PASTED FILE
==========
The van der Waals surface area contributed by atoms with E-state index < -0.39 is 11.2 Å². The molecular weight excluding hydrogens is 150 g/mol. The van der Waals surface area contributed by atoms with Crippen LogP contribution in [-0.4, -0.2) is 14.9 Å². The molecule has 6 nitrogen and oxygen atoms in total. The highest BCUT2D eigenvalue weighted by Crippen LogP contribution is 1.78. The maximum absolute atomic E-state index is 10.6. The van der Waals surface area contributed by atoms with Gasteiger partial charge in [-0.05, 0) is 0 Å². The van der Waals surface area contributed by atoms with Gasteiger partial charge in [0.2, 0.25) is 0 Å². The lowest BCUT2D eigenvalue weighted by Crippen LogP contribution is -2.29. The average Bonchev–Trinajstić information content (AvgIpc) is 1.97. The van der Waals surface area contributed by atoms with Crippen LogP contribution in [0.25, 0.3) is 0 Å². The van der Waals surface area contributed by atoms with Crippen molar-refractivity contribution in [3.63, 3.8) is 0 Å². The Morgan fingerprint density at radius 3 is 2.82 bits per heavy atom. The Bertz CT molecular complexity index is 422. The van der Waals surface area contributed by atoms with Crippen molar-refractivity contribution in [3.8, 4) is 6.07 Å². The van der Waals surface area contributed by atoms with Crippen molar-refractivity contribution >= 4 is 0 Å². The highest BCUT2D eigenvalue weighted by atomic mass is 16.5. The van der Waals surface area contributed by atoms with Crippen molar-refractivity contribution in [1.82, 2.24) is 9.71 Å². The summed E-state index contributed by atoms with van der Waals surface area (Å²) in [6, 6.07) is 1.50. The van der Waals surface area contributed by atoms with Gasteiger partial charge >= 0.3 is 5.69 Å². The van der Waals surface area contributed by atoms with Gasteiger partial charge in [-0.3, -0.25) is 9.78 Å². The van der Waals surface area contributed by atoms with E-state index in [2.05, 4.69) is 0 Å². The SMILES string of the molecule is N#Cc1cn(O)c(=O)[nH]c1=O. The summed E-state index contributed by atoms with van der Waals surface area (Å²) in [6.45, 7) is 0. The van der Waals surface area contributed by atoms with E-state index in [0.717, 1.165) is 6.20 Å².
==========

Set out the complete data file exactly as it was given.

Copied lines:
The van der Waals surface area contributed by atoms with E-state index < -0.39 is 11.2 Å². The molecular weight excluding hydrogens is 150 g/mol. The van der Waals surface area contributed by atoms with Crippen LogP contribution in [-0.4, -0.2) is 14.9 Å². The molecule has 6 nitrogen and oxygen atoms in total. The highest BCUT2D eigenvalue weighted by Crippen LogP contribution is 1.78. The maximum absolute atomic E-state index is 10.6. The van der Waals surface area contributed by atoms with Gasteiger partial charge in [-0.05, 0) is 0 Å². The van der Waals surface area contributed by atoms with Gasteiger partial charge in [0.2, 0.25) is 0 Å². The lowest BCUT2D eigenvalue weighted by Crippen LogP contribution is -2.29. The average Bonchev–Trinajstić information content (AvgIpc) is 1.97. The van der Waals surface area contributed by atoms with Crippen LogP contribution in [0.25, 0.3) is 0 Å². The van der Waals surface area contributed by atoms with Crippen molar-refractivity contribution in [3.63, 3.8) is 0 Å². The Morgan fingerprint density at radius 3 is 2.82 bits per heavy atom. The Bertz CT molecular complexity index is 422. The van der Waals surface area contributed by atoms with Crippen molar-refractivity contribution in [3.8, 4) is 6.07 Å². The van der Waals surface area contributed by atoms with Crippen molar-refractivity contribution >= 4 is 0 Å². The highest BCUT2D eigenvalue weighted by atomic mass is 16.5. The van der Waals surface area contributed by atoms with Crippen molar-refractivity contribution in [1.82, 2.24) is 9.71 Å². The summed E-state index contributed by atoms with van der Waals surface area (Å²) in [6, 6.07) is 1.50. The van der Waals surface area contributed by atoms with Gasteiger partial charge >= 0.3 is 5.69 Å². The van der Waals surface area contributed by atoms with Gasteiger partial charge in [-0.3, -0.25) is 9.78 Å². The van der Waals surface area contributed by atoms with E-state index in [2.05, 4.69) is 0 Å². The SMILES string of the molecule is N#Cc1cn(O)c(=O)[nH]c1=O. The summed E-state index contributed by atoms with van der Waals surface area (Å²) in [6.45, 7) is 0. The van der Waals surface area contributed by atoms with E-state index in [0.717, 1.165) is 6.20 Å².